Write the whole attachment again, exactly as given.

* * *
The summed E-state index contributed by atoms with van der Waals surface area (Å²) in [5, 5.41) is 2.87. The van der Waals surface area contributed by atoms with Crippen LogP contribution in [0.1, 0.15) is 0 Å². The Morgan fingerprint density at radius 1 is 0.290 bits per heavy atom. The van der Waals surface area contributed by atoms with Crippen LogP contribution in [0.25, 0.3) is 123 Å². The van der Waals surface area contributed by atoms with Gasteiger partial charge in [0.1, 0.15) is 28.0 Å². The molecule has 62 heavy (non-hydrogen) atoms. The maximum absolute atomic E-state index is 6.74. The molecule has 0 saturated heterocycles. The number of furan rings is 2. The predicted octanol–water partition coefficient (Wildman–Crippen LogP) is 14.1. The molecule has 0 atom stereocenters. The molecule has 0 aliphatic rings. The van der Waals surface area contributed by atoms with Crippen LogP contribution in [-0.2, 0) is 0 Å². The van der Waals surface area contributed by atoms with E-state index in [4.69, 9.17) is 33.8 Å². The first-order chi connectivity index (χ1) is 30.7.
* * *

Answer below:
The summed E-state index contributed by atoms with van der Waals surface area (Å²) in [5, 5.41) is 2.87. The van der Waals surface area contributed by atoms with Crippen LogP contribution in [0.1, 0.15) is 0 Å². The Morgan fingerprint density at radius 1 is 0.290 bits per heavy atom. The van der Waals surface area contributed by atoms with Crippen LogP contribution in [0.25, 0.3) is 123 Å². The van der Waals surface area contributed by atoms with Gasteiger partial charge in [0.1, 0.15) is 28.0 Å². The molecule has 62 heavy (non-hydrogen) atoms. The maximum absolute atomic E-state index is 6.74. The molecule has 0 saturated heterocycles. The number of furan rings is 2. The predicted octanol–water partition coefficient (Wildman–Crippen LogP) is 14.1. The molecule has 0 atom stereocenters. The molecule has 0 aliphatic rings. The van der Waals surface area contributed by atoms with Crippen LogP contribution in [-0.2, 0) is 0 Å². The van der Waals surface area contributed by atoms with E-state index in [4.69, 9.17) is 33.8 Å². The first-order chi connectivity index (χ1) is 30.7.